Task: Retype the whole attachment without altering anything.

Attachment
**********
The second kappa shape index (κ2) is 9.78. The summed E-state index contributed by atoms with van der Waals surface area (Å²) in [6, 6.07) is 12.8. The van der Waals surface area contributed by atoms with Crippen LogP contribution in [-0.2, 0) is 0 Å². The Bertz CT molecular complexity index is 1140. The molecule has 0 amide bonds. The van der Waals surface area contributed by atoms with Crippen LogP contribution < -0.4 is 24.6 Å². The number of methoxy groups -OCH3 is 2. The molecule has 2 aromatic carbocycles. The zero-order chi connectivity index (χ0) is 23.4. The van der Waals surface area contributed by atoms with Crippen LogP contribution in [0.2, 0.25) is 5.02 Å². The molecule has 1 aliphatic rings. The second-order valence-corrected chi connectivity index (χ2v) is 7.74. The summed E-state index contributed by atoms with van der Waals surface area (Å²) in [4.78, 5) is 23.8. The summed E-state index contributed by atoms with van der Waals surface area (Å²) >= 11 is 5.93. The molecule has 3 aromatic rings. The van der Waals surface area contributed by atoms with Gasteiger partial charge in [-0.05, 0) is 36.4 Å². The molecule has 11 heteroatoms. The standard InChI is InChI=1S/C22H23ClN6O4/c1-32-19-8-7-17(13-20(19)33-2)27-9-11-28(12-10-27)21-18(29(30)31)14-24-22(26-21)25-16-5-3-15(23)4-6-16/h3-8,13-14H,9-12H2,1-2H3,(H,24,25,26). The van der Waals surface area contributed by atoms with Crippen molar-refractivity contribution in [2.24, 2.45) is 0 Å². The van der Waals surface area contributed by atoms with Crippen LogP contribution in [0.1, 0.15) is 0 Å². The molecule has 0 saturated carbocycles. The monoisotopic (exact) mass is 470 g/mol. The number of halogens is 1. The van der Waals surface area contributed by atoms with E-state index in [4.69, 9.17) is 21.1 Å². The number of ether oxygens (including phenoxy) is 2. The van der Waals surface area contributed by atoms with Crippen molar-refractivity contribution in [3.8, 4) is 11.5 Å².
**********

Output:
The second kappa shape index (κ2) is 9.78. The summed E-state index contributed by atoms with van der Waals surface area (Å²) in [6, 6.07) is 12.8. The van der Waals surface area contributed by atoms with Crippen LogP contribution in [-0.2, 0) is 0 Å². The Bertz CT molecular complexity index is 1140. The molecule has 0 amide bonds. The van der Waals surface area contributed by atoms with Crippen LogP contribution < -0.4 is 24.6 Å². The number of methoxy groups -OCH3 is 2. The molecule has 2 aromatic carbocycles. The zero-order chi connectivity index (χ0) is 23.4. The van der Waals surface area contributed by atoms with Crippen LogP contribution in [0.2, 0.25) is 5.02 Å². The molecule has 1 aliphatic rings. The second-order valence-corrected chi connectivity index (χ2v) is 7.74. The summed E-state index contributed by atoms with van der Waals surface area (Å²) in [4.78, 5) is 23.8. The summed E-state index contributed by atoms with van der Waals surface area (Å²) >= 11 is 5.93. The molecule has 3 aromatic rings. The van der Waals surface area contributed by atoms with Gasteiger partial charge in [-0.05, 0) is 36.4 Å². The molecule has 11 heteroatoms. The standard InChI is InChI=1S/C22H23ClN6O4/c1-32-19-8-7-17(13-20(19)33-2)27-9-11-28(12-10-27)21-18(29(30)31)14-24-22(26-21)25-16-5-3-15(23)4-6-16/h3-8,13-14H,9-12H2,1-2H3,(H,24,25,26). The van der Waals surface area contributed by atoms with Crippen molar-refractivity contribution in [2.24, 2.45) is 0 Å². The van der Waals surface area contributed by atoms with Crippen LogP contribution in [0.1, 0.15) is 0 Å². The molecule has 0 saturated carbocycles. The monoisotopic (exact) mass is 470 g/mol. The number of halogens is 1. The van der Waals surface area contributed by atoms with E-state index in [4.69, 9.17) is 21.1 Å². The number of ether oxygens (including phenoxy) is 2. The van der Waals surface area contributed by atoms with Crippen molar-refractivity contribution in [3.8, 4) is 11.5 Å².